Repeat after me: pizza is not just bread, cheese and sauce. Pizza is not just bread, cheese and sauce.
If that’s your travel mantra, it might be because you’ve been burned by “pretend pizza” one too many times. Pretend pizza is a pita with ketchup and mystery cheese on it, or a a doughy, undone crust with a smattering of something red, the occasional piece of what may be melted plastic and a cacophony of flavors and textures on top, including corn and pineapple.
Real pizza is New York, or Chicago. Heck, I’ll even go so far as to say that pizza is Italy (northern Italy, please). Pizza is not South America. Or is it?
Finding good pizza in Santiago requires a sleuth’s eye and a discerning palate. If you’re looking for good pizza in here, you can’t go wrong with any of the following, tried and tested by expat gringos, visitors, and even the locals. In no particular order, years of research yield the following recommendations:
Tiramisú is on a tiny street in a tiny neighborhood of Las Condes. As a consequence, it’s filled with many-childrened families all day long on the weekends. It’s also got one of Santiago’s best pizzas with a thin, but not too-thin crust, a tangy, bright sauce and quality cheese. Think of splitting a pizza and a salad with a friend.
Golfo di Napoli is in Ñuñoa, which means you’ll have to brave the bus to get here or take a long walk from Metro Irarrazaval, but it’s totally worth it. It’s chaotic and Italian-feeling, with its Neopolitan owner running hither and yon, making sure everyone has their fresh ricotta bread basket to start. The pizzas are great, very New York-style and only dressed up with traditional toppings. The rucola (arugula) delivers salad and pizza all in one. Line-up starts early on the weekends for lunch; call to make a reservation if you’re in a rush.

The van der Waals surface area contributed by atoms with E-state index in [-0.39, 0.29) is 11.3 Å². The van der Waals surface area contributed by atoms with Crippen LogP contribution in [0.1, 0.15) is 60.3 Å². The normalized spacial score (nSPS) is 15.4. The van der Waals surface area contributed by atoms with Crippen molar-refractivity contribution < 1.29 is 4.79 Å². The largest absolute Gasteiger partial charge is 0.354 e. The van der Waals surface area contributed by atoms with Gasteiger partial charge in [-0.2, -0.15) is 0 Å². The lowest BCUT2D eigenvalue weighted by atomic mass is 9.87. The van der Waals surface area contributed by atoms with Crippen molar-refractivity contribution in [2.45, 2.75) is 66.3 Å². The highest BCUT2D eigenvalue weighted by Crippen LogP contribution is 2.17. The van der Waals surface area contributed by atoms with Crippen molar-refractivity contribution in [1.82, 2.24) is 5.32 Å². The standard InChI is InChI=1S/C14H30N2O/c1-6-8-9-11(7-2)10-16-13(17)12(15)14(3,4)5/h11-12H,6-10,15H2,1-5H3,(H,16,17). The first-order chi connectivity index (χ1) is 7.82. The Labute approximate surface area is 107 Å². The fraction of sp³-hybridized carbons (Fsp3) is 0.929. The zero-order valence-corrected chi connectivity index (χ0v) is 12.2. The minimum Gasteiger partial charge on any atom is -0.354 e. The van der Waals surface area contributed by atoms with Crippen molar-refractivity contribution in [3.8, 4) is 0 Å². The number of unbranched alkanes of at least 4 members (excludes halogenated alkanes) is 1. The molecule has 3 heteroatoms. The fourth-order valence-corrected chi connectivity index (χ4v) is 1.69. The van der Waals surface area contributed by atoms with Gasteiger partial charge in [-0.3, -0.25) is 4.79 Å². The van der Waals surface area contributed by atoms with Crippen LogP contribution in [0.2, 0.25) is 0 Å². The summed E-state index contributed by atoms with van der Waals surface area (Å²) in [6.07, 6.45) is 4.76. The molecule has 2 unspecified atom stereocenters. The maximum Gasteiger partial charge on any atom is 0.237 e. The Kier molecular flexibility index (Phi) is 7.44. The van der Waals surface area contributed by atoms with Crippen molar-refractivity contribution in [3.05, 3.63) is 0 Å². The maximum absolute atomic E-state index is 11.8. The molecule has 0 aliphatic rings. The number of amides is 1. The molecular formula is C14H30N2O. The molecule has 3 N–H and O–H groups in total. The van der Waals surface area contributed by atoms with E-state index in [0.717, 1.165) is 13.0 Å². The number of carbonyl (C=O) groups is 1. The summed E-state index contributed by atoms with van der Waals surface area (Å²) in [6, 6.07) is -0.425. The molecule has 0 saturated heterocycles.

El Ciudadano in Providencia, but still off the beaten path, is in a cozy brick building and has a ton of character. They offer pizzas with several nontraditional toppings, yours to choose or not. The crust is brick-oven baked, crisp on the edge and still soft in the middle, with good sauce and plentiful cheese. Nontraditional toppings include smoked salmon (which is so wrong, and so delicious).
Pizza Azzis is an absolute surprise, perched just off of Plaza Italia (Baquedano Metro) though on the downtown side. They do specials with mini pizzas and drinks, and have a surprisingly good marinara on their pizza in addition to plentiful (but not too much) cheese. It’s a cheap and easy spot, with good pizza and a welcome change from all the empanadas, for not too much more money.
For more pizza picks in Santiago, check out our top 10 list. There’s something for every palate and every budget.
Photo by fotoosvanrobin